Thiamine is a vitamin, also called vitamin B1. Vitamin B1 is found in many foods including yeast, cereal grains, beans, nuts, and meat. It is often used in combination with other B vitamins, and found in many vitamin B complex products.
Thiamine is required by our bodies to properly use carbohydrates.People take thiamine for conditions related to low levels of thiamine (thiamine deficiency syndromes), including beriberi and inflammation of the nerves (neuritis) associated with pellagra or pregnancy.
Thiamine is also used for digestive problems including poor appetite, ulcerative colitis, and ongoing diarrhea.
Thiamine is also used for AIDS and boosting the immune system, diabetic pain, heart disease, alcoholism, aging, a type of brain damage called cerebellar syndrome, canker sores, vision problems such as cataracts and glaucoma, motion sickness, and improving athletic performance. Other uses include preventing cervical cancer, painful menstruation, and progression of kidney disease in patients with type 2 diabetes.
Some people use thiamine for maintaining a positive mental attitude; enhancing learning abilities; increasing energy; fighting stress; and preventing memory loss, including Alzheimer’s disease.
Healthcare providers give thiamine shots for a memory disorder called Wernicke’s encephalopathy syndrome, other thiamine deficiency syndromes in critically ill people, alcohol withdrawal, and coma.
SPECIAL PRECAUTIONS & WARNINGS:
Thiamine is LIKELY SAFE when taken by mouth in appropriate amounts, although rare allergic reactions and skin irritation have occurred. It is also LIKELY SAFE when given appropriately intravenously (by IV) by a healthcare provider. Thiamine shots are an FDA-approved prescription product.
Thiamine might not properly enter the body in some people who have liver problems, drink a lot of alcohol, or have other conditions.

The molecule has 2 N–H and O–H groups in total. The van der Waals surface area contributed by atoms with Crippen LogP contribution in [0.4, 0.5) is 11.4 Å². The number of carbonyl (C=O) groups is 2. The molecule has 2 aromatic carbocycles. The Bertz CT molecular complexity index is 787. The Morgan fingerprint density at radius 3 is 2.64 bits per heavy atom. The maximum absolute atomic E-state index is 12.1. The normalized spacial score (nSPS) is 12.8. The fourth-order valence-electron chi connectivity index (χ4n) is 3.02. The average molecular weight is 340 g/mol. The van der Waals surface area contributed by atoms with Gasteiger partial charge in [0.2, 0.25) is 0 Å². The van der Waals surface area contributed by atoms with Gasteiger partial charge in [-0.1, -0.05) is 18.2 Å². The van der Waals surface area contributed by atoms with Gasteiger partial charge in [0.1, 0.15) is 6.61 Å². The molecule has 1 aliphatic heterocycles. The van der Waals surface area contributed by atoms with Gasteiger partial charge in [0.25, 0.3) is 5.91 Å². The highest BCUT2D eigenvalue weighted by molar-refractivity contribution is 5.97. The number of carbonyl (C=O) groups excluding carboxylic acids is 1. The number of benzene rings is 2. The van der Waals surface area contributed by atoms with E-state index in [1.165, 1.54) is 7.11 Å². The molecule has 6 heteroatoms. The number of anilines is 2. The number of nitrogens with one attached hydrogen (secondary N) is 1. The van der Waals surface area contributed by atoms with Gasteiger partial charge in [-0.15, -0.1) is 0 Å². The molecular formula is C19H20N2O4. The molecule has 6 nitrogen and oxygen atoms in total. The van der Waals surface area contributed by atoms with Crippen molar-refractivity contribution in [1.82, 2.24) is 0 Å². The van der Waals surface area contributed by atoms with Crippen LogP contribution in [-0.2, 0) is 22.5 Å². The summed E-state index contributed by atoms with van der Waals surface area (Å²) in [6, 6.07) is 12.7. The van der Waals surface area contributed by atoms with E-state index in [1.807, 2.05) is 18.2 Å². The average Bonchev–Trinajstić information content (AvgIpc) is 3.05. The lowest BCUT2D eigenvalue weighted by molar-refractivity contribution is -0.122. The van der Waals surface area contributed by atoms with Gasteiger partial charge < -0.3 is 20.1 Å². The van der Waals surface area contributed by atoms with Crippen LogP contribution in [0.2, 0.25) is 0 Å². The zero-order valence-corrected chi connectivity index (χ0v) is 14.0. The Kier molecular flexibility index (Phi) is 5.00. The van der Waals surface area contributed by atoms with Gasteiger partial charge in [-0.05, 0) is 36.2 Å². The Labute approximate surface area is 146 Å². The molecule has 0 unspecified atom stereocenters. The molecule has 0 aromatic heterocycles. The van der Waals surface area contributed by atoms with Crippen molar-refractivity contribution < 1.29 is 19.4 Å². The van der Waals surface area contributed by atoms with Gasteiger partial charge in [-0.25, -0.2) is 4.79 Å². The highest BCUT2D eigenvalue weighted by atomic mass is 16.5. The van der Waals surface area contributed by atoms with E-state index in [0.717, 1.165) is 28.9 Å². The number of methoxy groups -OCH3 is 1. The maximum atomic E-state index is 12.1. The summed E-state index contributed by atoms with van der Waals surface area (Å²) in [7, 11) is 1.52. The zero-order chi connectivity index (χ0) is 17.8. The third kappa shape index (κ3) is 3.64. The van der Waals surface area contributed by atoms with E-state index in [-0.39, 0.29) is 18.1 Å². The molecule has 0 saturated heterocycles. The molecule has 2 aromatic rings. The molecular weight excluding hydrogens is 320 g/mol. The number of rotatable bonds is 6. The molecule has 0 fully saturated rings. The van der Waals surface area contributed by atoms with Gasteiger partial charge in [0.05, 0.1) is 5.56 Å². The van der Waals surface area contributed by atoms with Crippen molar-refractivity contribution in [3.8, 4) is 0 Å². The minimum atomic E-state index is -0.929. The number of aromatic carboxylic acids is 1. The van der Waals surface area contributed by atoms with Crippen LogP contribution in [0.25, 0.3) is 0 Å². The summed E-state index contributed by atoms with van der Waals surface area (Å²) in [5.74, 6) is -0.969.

Thiamine is LIKELY SAFE for pregnant or breast-feeding women when taken in the recommended amount of 1.4 mg daily. Not enough is known about the safety of using larger amounts during pregnancy or breast-feeding.
We currently have no information for THIAMINE VITAMIN B1 Interactions.
The following doses have been studied in scientific research:
For adults with somewhat low levels of thiamine in their body (mild thiamine deficiency): the usual dose of thiamine is 5-30 mg daily in either a single dose or divided doses for one month. The typical dose for severe deficiency can be up to 300 mg per day.
- For reducing the risk of getting cataracts: a daily dietary intake of approximately 10 mg of thiamine.
As a dietary supplement in adults, 1-2 mg of thiamine per day is commonly used. The daily recommended dietary allowances (RDAs) of thiamine are: Infants 0-6 months, 0.2 mg; infants 7-12 months, 0.3 mg; children 1-3 years, 0.5 mg; children 4-8 years, 0.6 mg; boys 9-13 years, 0.9 mg; men 14 years and older, 1.2 mg; girls 9-13 years, 0.9 mg; women 14-18 years, 1 mg; women over 18 years, 1.1 mg; pregnant women, 1.4 mg; and breast-feeding women, 1.5 mg.
Healthcare providers give thiamine shots for treating and preventing symptoms of alcohol withdrawal (Wernicke-Korsakoff syndrome).
Want to start a vitamin regimen but don’t know where to start? Contact our office at (304) 263-4927 or got to our web store by clicking here to order pharmaceutical grade multi-vitamin supplements from Metagenics.